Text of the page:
Many Americans cringe when they hear abortion mentioned, because they know the discussion could get ugly. Even those with the same overall stance can disagree on certain aspects. Amazingly, Netflix’s new documentary, Reversing Roe, accomplishes quite a feat — giving virtually equal time to both the “Pro-Life” and “Pro-Choice” camps. Watching this documentary feels as though you are attending classes in history, sociology, and political science… all at once. There is a lot to tell, and Reversing Row covers a great deal of it. It’s quite the cram session.
The following review will be spoiler free.
Directed by: Ricki Stern and Anne Sundberg
Starring: Dr. Colleen McNicholas, and a long list of politicians, historians, activists, and doctors.
Reversing Roe takes us back in time, and covers events all the way to the present day. The timeline is set up quite effectively. It takes a “just the facts” approach at first, removing a lot of the rhetoric usually attached to this issue. It details how and why abortion became such a politicized hot topic, which is especially interesting for those of us born after the fire was already raging. If you’ve ever wondered, “how did we get here!?,” this documentary will fill in the gaps for you. After which time, you may find it difficult to continue.
WARNING: The following trailer contains potentially upsetting dialog (no graphic images, though).
Reversing Roe Starts Out Interesting
Reversing Roe uses a blend of modern interviews, and archival footage, to detail how abortion went from hush-hush, to the front page. Dr. Colleen McNicholas, a Missouri-based physician who performs the procedure, explains laws and regulations which require her to travel to see patients. Footage of her driving, catching flights, and generally rushing around, is interspersed throughout the film. It’s an interesting perspective to hear from, as doctors themselves (and patients, for that matter), are usually removed from discussions. The abortion debate is usually one where politics and religion collide in a spectacular explosion, so it was nice to see things start out so calm and clinical, here.
The Journey From Personal to Political
The filmmakers clearly did a lot of work researching and compiling information and footage. There is a long history to tackle, and they cover it in an entertaining and informative manner. Well, for the most part. For example, Reversing Roe details how the major political parties came to embody the “two sides” — Republicans being known as the Pro-Life party, Democrats as Pro-Choice. This was virtually set in stone by the early 1980s (when I was growing up) so it was enlightening to see what led up to the taking of those positions. Reversing Roe tells tales of politicians who feel (or felt) one way personally, but had to publicly declare the opposite, for the sake of earning voter support. This isn’t exactly a surprising thing (it’s politics, after all), but it is nonetheless interesting to hear these stories.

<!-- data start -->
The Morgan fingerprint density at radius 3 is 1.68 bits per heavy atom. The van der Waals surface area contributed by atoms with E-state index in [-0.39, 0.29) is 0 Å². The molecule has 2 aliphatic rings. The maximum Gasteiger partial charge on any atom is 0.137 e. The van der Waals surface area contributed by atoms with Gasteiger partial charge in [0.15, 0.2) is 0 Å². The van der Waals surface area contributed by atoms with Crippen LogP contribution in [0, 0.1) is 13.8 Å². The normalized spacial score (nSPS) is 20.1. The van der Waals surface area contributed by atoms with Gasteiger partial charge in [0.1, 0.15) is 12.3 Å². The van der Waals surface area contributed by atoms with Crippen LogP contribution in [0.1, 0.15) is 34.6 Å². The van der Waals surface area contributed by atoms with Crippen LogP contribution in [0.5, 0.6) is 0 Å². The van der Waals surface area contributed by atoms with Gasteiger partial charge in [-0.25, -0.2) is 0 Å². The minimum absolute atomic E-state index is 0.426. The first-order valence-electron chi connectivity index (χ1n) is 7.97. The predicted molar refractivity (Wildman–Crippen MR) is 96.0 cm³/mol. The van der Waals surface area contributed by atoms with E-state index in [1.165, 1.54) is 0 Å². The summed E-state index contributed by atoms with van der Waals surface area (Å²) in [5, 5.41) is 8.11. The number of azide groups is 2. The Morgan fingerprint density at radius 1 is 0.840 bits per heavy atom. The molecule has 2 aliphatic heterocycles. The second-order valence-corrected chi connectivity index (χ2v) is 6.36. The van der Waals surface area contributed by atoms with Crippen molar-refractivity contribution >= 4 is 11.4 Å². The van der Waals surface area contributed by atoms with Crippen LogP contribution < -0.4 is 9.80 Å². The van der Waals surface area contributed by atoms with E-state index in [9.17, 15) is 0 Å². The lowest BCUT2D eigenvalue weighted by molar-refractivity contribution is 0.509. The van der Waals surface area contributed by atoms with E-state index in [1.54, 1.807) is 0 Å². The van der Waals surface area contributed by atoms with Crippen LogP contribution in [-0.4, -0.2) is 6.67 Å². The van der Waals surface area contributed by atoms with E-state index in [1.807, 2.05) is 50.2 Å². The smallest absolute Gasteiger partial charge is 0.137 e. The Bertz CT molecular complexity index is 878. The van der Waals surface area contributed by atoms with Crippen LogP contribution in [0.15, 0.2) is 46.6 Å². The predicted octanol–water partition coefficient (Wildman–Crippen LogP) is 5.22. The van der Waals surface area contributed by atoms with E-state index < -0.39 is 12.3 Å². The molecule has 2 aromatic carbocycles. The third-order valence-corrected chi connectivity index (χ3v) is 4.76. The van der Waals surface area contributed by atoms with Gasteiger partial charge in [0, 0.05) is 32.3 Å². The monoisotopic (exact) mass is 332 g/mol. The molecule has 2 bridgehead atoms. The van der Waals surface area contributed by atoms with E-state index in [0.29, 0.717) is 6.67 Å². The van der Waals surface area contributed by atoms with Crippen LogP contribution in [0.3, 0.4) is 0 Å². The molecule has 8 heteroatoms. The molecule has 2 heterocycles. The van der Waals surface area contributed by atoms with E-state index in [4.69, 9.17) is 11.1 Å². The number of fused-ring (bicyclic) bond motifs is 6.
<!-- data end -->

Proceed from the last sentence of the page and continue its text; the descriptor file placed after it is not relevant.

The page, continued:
Speaking of politics: as even-handed as this documentary tries to be, one does start to pick up on biases in the storytelling. The Pro-Choice people featured here are often painted in a heroic fashion, whereas “Pro-Lifers” are made to look brainwashed. There are exceptions, of course, where Pro-Life participants make eloquent statements, and Pro-Choice people are shown being combative. Even so, I would say the filmmakers’ overall message is that Roe v. Wade should be upheld.
Reversing Roe probably won’t change whatever strongly-held opinions the viewer may have going in, but you may come away more informed. Maybe in seeing what motivates people in both movements to fight so hard, there can be a little less vitriol and a bit more understanding. Maybe.
And Then… I Fell Asleep
Now that I’ve told you what’s good about this, let me tell you a little story. I literally dozed off when there was about 20 minutes of run time remaining. I had to rewind back to the part I’d seen last, and give it another go. That’s not a great sign.
What began as a captivating history lesson, devolved into a blur of biases, arguments, and info-dumping. You can almost sense the filmmakers’ panic, as if they were editing, and said, “ohh no, it’s almost over, and we didn’t talk about this yet.” You know those scenes where the Bond villain stands there and spells out their entire plan? It’s a bit like that.
To be fair, after this veering off course, there is a bit of a detour back to interesting. There is a strong ending to the piece, which pulls you back to the place of feeling as though you are learning something of value.
Netflix’s Reversing Roe is clearly coming from a place of wanting to share information with the public, which is admirable. However, sometimes it feels like we’re being hit over the head with a book, rather than being invited to read. The same emotional arguments from both sides are reiterated too frequently. Rhetoric and personal attacks often cloud the overall message, and it becomes hard to watch. Granted, that is an accurate depiction of what this issue has become, but that doesn’t make it any easier to digest.
Thank you for reading! What are your thoughts on Netflix’s Reversing Roe documentary? Comment down below!
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